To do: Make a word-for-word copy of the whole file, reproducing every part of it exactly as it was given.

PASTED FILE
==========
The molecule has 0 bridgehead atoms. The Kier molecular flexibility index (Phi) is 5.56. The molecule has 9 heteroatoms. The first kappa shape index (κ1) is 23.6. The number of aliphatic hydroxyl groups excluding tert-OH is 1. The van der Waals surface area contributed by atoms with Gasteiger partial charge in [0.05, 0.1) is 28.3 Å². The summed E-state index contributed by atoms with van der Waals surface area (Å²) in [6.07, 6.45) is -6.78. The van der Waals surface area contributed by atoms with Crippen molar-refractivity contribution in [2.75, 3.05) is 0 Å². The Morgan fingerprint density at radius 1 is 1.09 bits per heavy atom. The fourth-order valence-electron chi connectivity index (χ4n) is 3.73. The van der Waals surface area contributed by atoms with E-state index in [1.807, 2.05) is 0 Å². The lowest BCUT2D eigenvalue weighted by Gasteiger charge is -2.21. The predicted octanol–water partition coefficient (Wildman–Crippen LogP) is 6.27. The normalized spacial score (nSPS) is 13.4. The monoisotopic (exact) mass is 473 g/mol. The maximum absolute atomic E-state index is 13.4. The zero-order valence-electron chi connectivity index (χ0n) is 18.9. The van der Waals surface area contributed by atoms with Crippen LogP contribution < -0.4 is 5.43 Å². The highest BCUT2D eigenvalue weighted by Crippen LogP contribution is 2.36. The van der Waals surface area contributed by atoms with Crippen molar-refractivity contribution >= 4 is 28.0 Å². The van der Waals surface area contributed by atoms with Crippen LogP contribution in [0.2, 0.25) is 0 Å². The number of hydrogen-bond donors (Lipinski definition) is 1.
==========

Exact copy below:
The molecule has 0 bridgehead atoms. The Kier molecular flexibility index (Phi) is 5.56. The molecule has 9 heteroatoms. The first kappa shape index (κ1) is 23.6. The number of aliphatic hydroxyl groups excluding tert-OH is 1. The van der Waals surface area contributed by atoms with Gasteiger partial charge in [0.05, 0.1) is 28.3 Å². The summed E-state index contributed by atoms with van der Waals surface area (Å²) in [6.07, 6.45) is -6.78. The van der Waals surface area contributed by atoms with Crippen molar-refractivity contribution in [2.75, 3.05) is 0 Å². The Morgan fingerprint density at radius 1 is 1.09 bits per heavy atom. The fourth-order valence-electron chi connectivity index (χ4n) is 3.73. The van der Waals surface area contributed by atoms with E-state index in [1.807, 2.05) is 0 Å². The lowest BCUT2D eigenvalue weighted by Gasteiger charge is -2.21. The predicted octanol–water partition coefficient (Wildman–Crippen LogP) is 6.27. The normalized spacial score (nSPS) is 13.4. The monoisotopic (exact) mass is 473 g/mol. The maximum absolute atomic E-state index is 13.4. The zero-order valence-electron chi connectivity index (χ0n) is 18.9. The van der Waals surface area contributed by atoms with Crippen LogP contribution < -0.4 is 5.43 Å². The highest BCUT2D eigenvalue weighted by Crippen LogP contribution is 2.36. The van der Waals surface area contributed by atoms with Crippen molar-refractivity contribution >= 4 is 28.0 Å². The van der Waals surface area contributed by atoms with Crippen LogP contribution in [0.2, 0.25) is 0 Å². The number of hydrogen-bond donors (Lipinski definition) is 1.